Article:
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How is Alimony and Child Support Determined?

Husband and wife separate. They are mature, responsible adults who want the best for their children, so they are able to quickly establish an informal custody schedule that enables both parents to spend meaningful time with the children. Husband and wife both work, but husband’s earnings are far greater than wife’s. The parties agree, in principle, that husband will pay child support. Husband consults with an experienced family law attorney to determine how much child support he owes.

Child support is typically calculated using North Carolina’s Child Support Guidelines

In North Carolina, child support is calculated based on the North Carolina Child Support Guidelines. In most cases, lawyers and judges can calculate the proper amount of child support by plugging appropriate figures into a worksheet. In general, the amount of child support is determined based on the incomes of the husband and wife plus additional costs including medical insurance and child-care expenses.

Child support ends when a child turns eighteen, so long as the child has graduated from high school. Child support may last beyond a child’s eighteenth birthday if additional time is needed to complete high school. While issues related to the amount of child support do arise in family law cases, in general the Guidelines and North Carolina law control the amount and duration of child-support obligations.

Alimony is the unwieldy elephant in the room in contested divorce cases

With custody and child support out of the way, husband and wife face the next looming issue: Alimony. She says she needs it and deserves it. He says she should not spend so much money. Moreover, husband says, he cannot afford to pay the amount of alimony wife has requested. He says wife ought to get a job and work towards supporting herself.

What happens next?

Unlike child support, in general North Carolina law provides no formula for determining the amount or duration of alimony. In many cases, alimony is not awarded at all. In order to be awarded alimony, a spouse must prove to a judge that he or she is a “dependent spouse.” If spouses earn similar incomes, then most likely neither spouse will be considered “dependent” and no alimony will be awarded.

If, on the other hand, one spouse earns significantly more income than the other spouse, then alimony may be awarded.

Once a spouse who earns less is deemed dependent, the amount and duration of alimony payments must be determined. Under North Carolina law, the amount and duration of an alimony award is based upon a number of factors including the length of the marriage, the reasonable needs of the spouses, the ability of one spouse to pay alimony, the dependent spouse’s standard of living, the dependent spouse’s educational background, and any so-called marital misconduct.

In general, longer marriages result in alimony awards of greater duration. Parties who earn higher incomes can expect pay more significant monthly sums of alimony than parties with more modest incomes.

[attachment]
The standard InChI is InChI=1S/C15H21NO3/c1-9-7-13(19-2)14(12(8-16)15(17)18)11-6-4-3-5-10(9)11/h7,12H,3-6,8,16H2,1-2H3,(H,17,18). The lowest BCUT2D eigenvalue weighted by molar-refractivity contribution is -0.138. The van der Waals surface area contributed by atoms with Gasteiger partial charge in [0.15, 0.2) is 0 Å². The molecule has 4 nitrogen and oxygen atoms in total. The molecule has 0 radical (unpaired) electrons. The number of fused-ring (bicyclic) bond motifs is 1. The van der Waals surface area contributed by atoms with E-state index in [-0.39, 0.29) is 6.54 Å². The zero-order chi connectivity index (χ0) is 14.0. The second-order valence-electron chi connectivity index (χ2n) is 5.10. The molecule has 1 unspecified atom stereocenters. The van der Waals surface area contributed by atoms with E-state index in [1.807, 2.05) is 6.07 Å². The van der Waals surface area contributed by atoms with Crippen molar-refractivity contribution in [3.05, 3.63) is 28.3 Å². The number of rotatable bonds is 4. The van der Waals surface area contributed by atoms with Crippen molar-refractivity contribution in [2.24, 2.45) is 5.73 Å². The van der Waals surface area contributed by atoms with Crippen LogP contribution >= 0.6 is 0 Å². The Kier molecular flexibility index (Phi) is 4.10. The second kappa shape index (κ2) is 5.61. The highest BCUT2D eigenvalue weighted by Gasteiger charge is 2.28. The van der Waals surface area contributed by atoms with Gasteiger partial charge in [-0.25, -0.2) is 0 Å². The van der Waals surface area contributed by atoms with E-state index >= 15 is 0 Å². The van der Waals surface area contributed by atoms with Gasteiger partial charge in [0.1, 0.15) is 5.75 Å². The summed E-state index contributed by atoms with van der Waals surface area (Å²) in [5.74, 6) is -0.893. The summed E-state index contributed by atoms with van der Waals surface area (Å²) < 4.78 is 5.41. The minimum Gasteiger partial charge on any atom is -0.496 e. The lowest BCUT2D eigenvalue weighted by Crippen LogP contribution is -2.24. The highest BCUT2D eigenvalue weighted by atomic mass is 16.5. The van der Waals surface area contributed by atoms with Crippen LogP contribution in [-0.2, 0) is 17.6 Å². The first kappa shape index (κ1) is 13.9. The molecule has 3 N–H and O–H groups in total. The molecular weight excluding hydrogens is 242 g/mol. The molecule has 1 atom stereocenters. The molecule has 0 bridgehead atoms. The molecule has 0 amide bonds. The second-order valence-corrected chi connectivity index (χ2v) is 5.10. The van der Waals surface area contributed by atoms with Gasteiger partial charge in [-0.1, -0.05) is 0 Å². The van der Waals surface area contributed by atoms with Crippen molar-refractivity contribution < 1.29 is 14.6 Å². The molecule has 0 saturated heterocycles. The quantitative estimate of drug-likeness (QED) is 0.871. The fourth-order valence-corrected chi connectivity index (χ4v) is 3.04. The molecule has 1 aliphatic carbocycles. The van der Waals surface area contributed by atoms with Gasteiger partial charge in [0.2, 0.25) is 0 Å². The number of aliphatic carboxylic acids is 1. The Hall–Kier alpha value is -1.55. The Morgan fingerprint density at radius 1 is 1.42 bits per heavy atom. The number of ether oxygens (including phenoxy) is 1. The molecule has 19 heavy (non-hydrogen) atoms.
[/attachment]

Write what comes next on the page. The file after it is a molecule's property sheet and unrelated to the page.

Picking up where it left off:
It is important to note, however, that North Carolina judges can and do exercise a wide range of discretion in crafting alimony awards. The absence of any formula for determining the amount and duration of alimony as well as the wide disparity in awards handed down by judges can create difficulties for parties and lawyers seeking to resolve alimony issues in contested divorce cases.

Marital misconduct can play a role in the amount and duration of alimony awards

When determining whether a spouse is entitled to alimony, marital misconduct is relevant and must be considered by the court. “Marital misconduct” can include abandonment, excessive use of alcohol or drugs, or adultery. If a higher-earning spouse is ordered to pay alimony to a dependent spouse, North Carolina case law appears to suggest that marital misconduct committed by the higher-earning spouse will result in higher monthly alimony payments or a longer duration of alimony payments—or both.

If a wife has committed adultery prior to a couple’s separation, her adultery may bar her from recovering any alimony from her husband. However, in order for a husband to seek to bar his ex-wife from receiving alimony on this basis, he must not have committed adultery himself.

Spouses seeking or defending against alimony claims should seek out the help of an experienced family law attorney

The application of North Carolina’s alimony laws can result in widely disparate outcomes based upon the factors discussed in this article as well as upon the unique facts and circumstances of a given case. Spouses seeking alimony as well as spouses defending against alimony claims should seek help from competent legal counsel who are experienced at presenting their clients’ positions effectively in a court of law.

If you or someone you know has any questions regarding how alimony and child support payments are determined or any related type of matter feel free to contact the experienced family law attorneys at Arnold & Smith, PLLC in Charlotte, North Carolina. Call toll free at (955) 370-2828 or Contact Us Here.